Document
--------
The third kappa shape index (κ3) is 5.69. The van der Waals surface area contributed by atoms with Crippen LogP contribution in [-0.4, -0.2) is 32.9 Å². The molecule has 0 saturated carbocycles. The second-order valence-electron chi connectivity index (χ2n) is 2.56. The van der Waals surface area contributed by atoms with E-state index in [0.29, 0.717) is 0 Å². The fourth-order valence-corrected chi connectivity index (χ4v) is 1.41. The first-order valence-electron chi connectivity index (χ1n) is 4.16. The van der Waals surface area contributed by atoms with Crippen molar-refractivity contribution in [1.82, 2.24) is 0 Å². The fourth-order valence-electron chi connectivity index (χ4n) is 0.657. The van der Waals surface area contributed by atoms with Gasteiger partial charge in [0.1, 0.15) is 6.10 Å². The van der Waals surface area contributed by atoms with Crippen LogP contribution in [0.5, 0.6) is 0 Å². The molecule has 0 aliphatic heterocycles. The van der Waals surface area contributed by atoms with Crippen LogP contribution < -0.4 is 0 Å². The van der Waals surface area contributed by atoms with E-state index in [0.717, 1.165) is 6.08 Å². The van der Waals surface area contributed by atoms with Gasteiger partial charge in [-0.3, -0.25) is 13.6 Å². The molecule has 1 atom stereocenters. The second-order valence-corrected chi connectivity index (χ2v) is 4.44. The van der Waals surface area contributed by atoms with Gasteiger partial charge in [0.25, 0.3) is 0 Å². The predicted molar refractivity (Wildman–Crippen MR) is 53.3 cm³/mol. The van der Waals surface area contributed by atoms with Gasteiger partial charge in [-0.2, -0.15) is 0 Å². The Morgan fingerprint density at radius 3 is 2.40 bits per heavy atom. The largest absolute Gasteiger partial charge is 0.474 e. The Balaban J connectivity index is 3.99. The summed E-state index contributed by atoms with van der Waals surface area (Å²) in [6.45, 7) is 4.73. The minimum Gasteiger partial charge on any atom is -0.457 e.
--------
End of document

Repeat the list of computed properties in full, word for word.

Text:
The third kappa shape index (κ3) is 5.69. The van der Waals surface area contributed by atoms with Crippen LogP contribution in [-0.4, -0.2) is 32.9 Å². The molecule has 0 saturated carbocycles. The second-order valence-electron chi connectivity index (χ2n) is 2.56. The van der Waals surface area contributed by atoms with E-state index in [0.29, 0.717) is 0 Å². The fourth-order valence-corrected chi connectivity index (χ4v) is 1.41. The first-order valence-electron chi connectivity index (χ1n) is 4.16. The van der Waals surface area contributed by atoms with Crippen molar-refractivity contribution in [1.82, 2.24) is 0 Å². The fourth-order valence-electron chi connectivity index (χ4n) is 0.657. The van der Waals surface area contributed by atoms with Gasteiger partial charge in [0.1, 0.15) is 6.10 Å². The van der Waals surface area contributed by atoms with Crippen LogP contribution in [0.5, 0.6) is 0 Å². The molecule has 0 aliphatic heterocycles. The van der Waals surface area contributed by atoms with Crippen LogP contribution < -0.4 is 0 Å². The van der Waals surface area contributed by atoms with E-state index in [0.717, 1.165) is 6.08 Å². The van der Waals surface area contributed by atoms with Gasteiger partial charge in [-0.3, -0.25) is 13.6 Å². The molecule has 1 atom stereocenters. The second-order valence-corrected chi connectivity index (χ2v) is 4.44. The van der Waals surface area contributed by atoms with Gasteiger partial charge in [0.25, 0.3) is 0 Å². The predicted molar refractivity (Wildman–Crippen MR) is 53.3 cm³/mol. The van der Waals surface area contributed by atoms with Gasteiger partial charge in [-0.2, -0.15) is 0 Å². The Morgan fingerprint density at radius 3 is 2.40 bits per heavy atom. The largest absolute Gasteiger partial charge is 0.474 e. The Balaban J connectivity index is 3.99. The summed E-state index contributed by atoms with van der Waals surface area (Å²) in [6.45, 7) is 4.73. The minimum Gasteiger partial charge on any atom is -0.457 e.